Alan Weakley Named 2015 Morse Botany Fellow
NatureServe’s Larry E. Morse Visiting Botany Fellowship for 2015 has been awarded to Alan S. Weakley—one of the country’s foremost botanical taxonomists—for his long-standing and ongoing dedication to plant conservation.
Weakley, a longtime botanist and ecologist in the NatureServe Network, is now an assistant professor at the University of North Carolina and is the herbarium director of the North Carolina Botanical Garden.
Note: Alan serves as chair of the Scientific Committee, NC Plant Conservation Program.
Nasa climate study warns of unprecedented
North American drought
California is in the midst of its worst drought in over 1,200 years, exacerbated by record hot temperatures. A new study led by Benjamin Cook at Nasa GISS examines how drought intensity in North America will change in a hotter world, and finds that things will only get worse.
Global warming intensifies drought in several ways. In increases evaporation from soil and reservoirs. In increases water demand. It makes precipitation fall more as rain and less as snow, which is problematic for regions like California that rely on snowpack melt to refill reservoirs throughout the year. It also makes the snowpack melt earlier in the year. The record heat has intensified the current California drought by about 36%, and the planet will only continue to get hotter….
Full story, and excellent short video
January 8, 2015.
Less than a month after the state legislature increased the penalty for stealing Venus flytraps from a misdemeanor with a fine up to $50 to a felony with the possibility of up to 25 months in prison, a Wildlife Resources Commission officer arrested 4 men with a bag of 970 flytraps they had dug from public land.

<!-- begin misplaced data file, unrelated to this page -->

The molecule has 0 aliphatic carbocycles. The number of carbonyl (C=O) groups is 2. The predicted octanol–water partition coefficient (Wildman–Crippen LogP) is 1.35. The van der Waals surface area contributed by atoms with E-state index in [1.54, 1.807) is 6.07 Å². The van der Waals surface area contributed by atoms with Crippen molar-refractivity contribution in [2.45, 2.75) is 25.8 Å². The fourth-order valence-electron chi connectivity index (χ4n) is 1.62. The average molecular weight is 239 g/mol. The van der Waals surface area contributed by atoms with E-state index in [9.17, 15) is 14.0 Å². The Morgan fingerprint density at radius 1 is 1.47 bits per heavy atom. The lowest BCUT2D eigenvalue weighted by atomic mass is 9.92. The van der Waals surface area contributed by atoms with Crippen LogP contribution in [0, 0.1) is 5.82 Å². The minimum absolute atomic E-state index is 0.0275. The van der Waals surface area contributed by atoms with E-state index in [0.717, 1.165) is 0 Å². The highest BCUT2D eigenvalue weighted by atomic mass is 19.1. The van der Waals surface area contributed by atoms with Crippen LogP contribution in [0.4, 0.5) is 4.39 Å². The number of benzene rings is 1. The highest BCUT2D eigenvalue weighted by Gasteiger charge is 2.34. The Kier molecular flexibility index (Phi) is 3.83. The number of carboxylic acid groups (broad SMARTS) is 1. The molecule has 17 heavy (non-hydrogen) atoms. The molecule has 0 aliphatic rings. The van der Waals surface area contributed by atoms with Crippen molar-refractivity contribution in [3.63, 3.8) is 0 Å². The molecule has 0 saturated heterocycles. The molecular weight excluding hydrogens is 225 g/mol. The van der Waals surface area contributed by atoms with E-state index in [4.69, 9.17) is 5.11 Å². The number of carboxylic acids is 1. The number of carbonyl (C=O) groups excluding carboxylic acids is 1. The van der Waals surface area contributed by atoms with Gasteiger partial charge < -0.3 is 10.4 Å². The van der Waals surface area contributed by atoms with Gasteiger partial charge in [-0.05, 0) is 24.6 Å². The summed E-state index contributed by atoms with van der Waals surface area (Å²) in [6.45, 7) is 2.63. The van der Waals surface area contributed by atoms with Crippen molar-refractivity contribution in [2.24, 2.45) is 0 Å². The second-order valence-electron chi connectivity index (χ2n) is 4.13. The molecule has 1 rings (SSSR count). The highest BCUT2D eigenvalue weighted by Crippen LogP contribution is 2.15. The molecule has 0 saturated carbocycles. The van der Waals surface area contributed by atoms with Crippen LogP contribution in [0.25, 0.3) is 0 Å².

photo courtesy David Blevins
Cedar Mountain Bog
Cedar Mountain Bog, with a soft peat floor, is recovering after a couple of years of hard work removing encroaching shrubs and trees. The opened canopy is allowing the return of a rich diversity of plant life. It is also attracted attention from those interested in seeing the transformation, and that has led to a couple of serious problems.
First, poaching of plants has taken place and is now being monitored. Second, the peat floor has been trampled in areas, inhibiting growth of newly emerging plants.
To allow the bog to fully recover, the bog is closed to foot traffic. If you have research needs or another solid reason to be in the bog, please contact the NC Plant Conservation Program office for a permit and/or a guided visit.
As a reminder, all PCP Preserves require a permit to enter.
For information on obtaining a permit, contact
Saving the bog...
photo courtesy Katherine K. Schlosser
The Friends of Plant Conservation gratefully acknowledges a donation from the North American Sarracenia Conservancy for restoration work in Cedar Mountain Bog.
Visit NASC at http://www.nasarracenia.org/
For information on the Friends of Plant Conservation, membership, or imperilled plants:
Friends of Plant Conservation
1060 Mail Service Center
Raleigh, NC 27699-1060